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Venezuela tightens grip on security, food, energy

May 17, 2016

Venezuela has officially declared a state of emergency, giving the government wide-ranging powers to combat its deep economic crisis. The new decree allows the Venezuelan army to distribute and sell food.

Venezuela's President Nicolas Maduro speaks during a meeting with ministers at the Miraflores Palace in Caracas, Venezuela May 12, 2016. Miraflores Palace/Handout via REUTERS
Image: Reuters/Miraflores Palace/Handout

The Caracas government published the new emergency measures in its official gazette on Monday, after President Nicolas Maduro extended the earlier "economic emergency" decree on Friday.

Both emergency measures were declared over circumstances "that seriously affect" the economy and security of Venezuela, said the gazette.

Venezuela faces hyperinflation, recession and food and electricity shortages. The crumbling economy has prompted regime critics to launch a bid to oust Maduro.

However, the leftist president blames the US and other foreign countries of working against Venezuela, supported by the "bourgeoisie" and the "oligarchy" within the country. Maduro recently ordered military exercises to counter "foreign threats."

Government reach grows

The emergency measures published Monday allow soldiers to distribute and sell food, as well as keep public order. The army is to be backed by organized civilian groups.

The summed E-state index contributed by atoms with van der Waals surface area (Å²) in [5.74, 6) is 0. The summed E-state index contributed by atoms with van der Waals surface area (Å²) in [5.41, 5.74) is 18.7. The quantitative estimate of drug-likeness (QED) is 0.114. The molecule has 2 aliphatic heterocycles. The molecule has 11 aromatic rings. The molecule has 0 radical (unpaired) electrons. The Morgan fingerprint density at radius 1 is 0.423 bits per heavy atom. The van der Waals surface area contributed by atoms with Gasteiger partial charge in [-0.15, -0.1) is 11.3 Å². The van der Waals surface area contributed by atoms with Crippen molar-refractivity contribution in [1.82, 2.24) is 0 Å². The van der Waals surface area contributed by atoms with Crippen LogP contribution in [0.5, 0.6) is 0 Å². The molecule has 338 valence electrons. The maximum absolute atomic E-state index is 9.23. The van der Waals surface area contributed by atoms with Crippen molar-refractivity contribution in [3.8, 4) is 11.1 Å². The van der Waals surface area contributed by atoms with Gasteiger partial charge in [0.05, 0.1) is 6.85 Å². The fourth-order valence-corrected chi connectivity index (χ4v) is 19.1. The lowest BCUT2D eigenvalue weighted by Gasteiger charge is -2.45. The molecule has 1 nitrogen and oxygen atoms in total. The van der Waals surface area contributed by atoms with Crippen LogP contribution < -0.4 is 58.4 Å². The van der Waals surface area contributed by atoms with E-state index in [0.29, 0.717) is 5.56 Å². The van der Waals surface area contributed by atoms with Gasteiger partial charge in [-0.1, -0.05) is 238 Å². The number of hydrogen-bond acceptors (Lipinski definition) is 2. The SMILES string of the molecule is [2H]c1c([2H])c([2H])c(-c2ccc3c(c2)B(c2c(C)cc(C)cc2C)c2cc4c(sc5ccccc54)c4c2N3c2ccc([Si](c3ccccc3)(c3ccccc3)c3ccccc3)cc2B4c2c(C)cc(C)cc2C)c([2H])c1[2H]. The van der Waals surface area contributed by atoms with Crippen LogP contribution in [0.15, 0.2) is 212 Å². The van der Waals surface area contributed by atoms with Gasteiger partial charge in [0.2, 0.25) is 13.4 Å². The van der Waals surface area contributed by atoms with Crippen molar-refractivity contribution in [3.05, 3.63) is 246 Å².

Officials have also been given control of basic goods and services, and will conduct "necessary and urgent means" to restore and maintain sources of energy.

Critics argue the move opens the way for the government to expropriate companies that fail to produce enough staple foods or to meet other government criteria.

The regime also intends to increase scrutiny on individuals or groups connected to foreign entities. If deemed too political or destabilizing, individuals or groups could have their finances frozen.

Parliament versus Supreme Court

Under the new emergency measures, the government has the authority to shorten the workweek in the private sector in a bid to conserve electricity. Public sector employees are already working two days a week.

The decree also gives the 53-year-old Maduro power to introduce new measures, as long as they do not infringe constitutional human rights.

All the new measures took effect on Monday. However, the decree still needs to be presented before the National Assembly and the Supreme Court.

The opposition-dominated parliament is more than likely to decry the notion. The Supreme Court, however, is expected to back the state of emergency, thanks to several pro-government judges at the bench.

The state of emergency is set to stay in place for at least 60 days, with the option of another two-month renewal.

dj/cmk (AFP, EFE)